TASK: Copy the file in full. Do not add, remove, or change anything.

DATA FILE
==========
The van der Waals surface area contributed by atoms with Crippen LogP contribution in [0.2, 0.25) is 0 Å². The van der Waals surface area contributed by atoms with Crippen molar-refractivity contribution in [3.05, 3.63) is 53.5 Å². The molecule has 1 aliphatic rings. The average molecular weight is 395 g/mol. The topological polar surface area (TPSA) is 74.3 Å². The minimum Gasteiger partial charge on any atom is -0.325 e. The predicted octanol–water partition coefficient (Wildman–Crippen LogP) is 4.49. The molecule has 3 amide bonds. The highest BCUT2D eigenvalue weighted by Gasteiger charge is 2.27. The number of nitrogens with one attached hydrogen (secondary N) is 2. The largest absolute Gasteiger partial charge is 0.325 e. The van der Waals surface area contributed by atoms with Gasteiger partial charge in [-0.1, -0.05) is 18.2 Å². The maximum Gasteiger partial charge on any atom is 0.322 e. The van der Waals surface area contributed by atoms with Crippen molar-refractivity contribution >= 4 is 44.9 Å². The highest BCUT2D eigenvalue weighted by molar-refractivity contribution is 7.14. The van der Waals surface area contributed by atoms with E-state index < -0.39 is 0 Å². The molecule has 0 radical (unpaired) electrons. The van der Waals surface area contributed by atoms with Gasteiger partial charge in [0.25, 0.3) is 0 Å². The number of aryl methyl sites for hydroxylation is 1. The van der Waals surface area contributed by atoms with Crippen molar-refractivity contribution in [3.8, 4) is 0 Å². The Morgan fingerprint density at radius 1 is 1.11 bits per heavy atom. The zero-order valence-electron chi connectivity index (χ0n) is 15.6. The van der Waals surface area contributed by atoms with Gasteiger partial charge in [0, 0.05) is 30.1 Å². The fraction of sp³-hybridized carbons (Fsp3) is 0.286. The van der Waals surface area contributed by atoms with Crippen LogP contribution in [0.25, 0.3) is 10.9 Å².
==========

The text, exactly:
The van der Waals surface area contributed by atoms with Crippen LogP contribution in [0.2, 0.25) is 0 Å². The van der Waals surface area contributed by atoms with Crippen molar-refractivity contribution in [3.05, 3.63) is 53.5 Å². The molecule has 1 aliphatic rings. The average molecular weight is 395 g/mol. The topological polar surface area (TPSA) is 74.3 Å². The minimum Gasteiger partial charge on any atom is -0.325 e. The predicted octanol–water partition coefficient (Wildman–Crippen LogP) is 4.49. The molecule has 3 amide bonds. The highest BCUT2D eigenvalue weighted by Gasteiger charge is 2.27. The number of nitrogens with one attached hydrogen (secondary N) is 2. The largest absolute Gasteiger partial charge is 0.325 e. The van der Waals surface area contributed by atoms with Gasteiger partial charge in [-0.1, -0.05) is 18.2 Å². The maximum Gasteiger partial charge on any atom is 0.322 e. The van der Waals surface area contributed by atoms with Crippen molar-refractivity contribution >= 4 is 44.9 Å². The highest BCUT2D eigenvalue weighted by molar-refractivity contribution is 7.14. The van der Waals surface area contributed by atoms with E-state index < -0.39 is 0 Å². The molecule has 0 radical (unpaired) electrons. The van der Waals surface area contributed by atoms with Gasteiger partial charge in [0.25, 0.3) is 0 Å². The number of aryl methyl sites for hydroxylation is 1. The van der Waals surface area contributed by atoms with Crippen molar-refractivity contribution in [3.8, 4) is 0 Å². The Morgan fingerprint density at radius 1 is 1.11 bits per heavy atom. The zero-order valence-electron chi connectivity index (χ0n) is 15.6. The van der Waals surface area contributed by atoms with Gasteiger partial charge in [0, 0.05) is 30.1 Å². The fraction of sp³-hybridized carbons (Fsp3) is 0.286. The van der Waals surface area contributed by atoms with Crippen LogP contribution in [0.25, 0.3) is 10.9 Å².